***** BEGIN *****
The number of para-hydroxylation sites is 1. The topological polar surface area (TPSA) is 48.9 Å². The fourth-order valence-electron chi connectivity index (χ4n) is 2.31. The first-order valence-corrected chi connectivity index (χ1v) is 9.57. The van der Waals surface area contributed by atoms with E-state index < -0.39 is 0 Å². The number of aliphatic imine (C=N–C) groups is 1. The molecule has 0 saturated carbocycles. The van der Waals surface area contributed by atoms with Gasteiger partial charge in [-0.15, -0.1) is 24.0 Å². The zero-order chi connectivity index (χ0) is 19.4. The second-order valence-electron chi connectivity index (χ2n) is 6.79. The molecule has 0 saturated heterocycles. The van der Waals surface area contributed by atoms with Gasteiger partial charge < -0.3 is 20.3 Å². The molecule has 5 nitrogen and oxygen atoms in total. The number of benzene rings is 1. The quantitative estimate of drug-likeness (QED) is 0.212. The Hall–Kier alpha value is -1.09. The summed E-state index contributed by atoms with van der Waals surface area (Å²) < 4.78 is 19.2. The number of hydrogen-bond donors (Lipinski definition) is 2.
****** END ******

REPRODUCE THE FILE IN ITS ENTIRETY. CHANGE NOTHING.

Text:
The number of para-hydroxylation sites is 1. The topological polar surface area (TPSA) is 48.9 Å². The fourth-order valence-electron chi connectivity index (χ4n) is 2.31. The first-order valence-corrected chi connectivity index (χ1v) is 9.57. The van der Waals surface area contributed by atoms with E-state index < -0.39 is 0 Å². The number of aliphatic imine (C=N–C) groups is 1. The molecule has 0 saturated carbocycles. The van der Waals surface area contributed by atoms with Gasteiger partial charge in [-0.15, -0.1) is 24.0 Å². The zero-order chi connectivity index (χ0) is 19.4. The second-order valence-electron chi connectivity index (χ2n) is 6.79. The molecule has 0 saturated heterocycles. The van der Waals surface area contributed by atoms with Gasteiger partial charge < -0.3 is 20.3 Å². The molecule has 5 nitrogen and oxygen atoms in total. The number of benzene rings is 1. The quantitative estimate of drug-likeness (QED) is 0.212. The Hall–Kier alpha value is -1.09. The summed E-state index contributed by atoms with van der Waals surface area (Å²) < 4.78 is 19.2. The number of hydrogen-bond donors (Lipinski definition) is 2.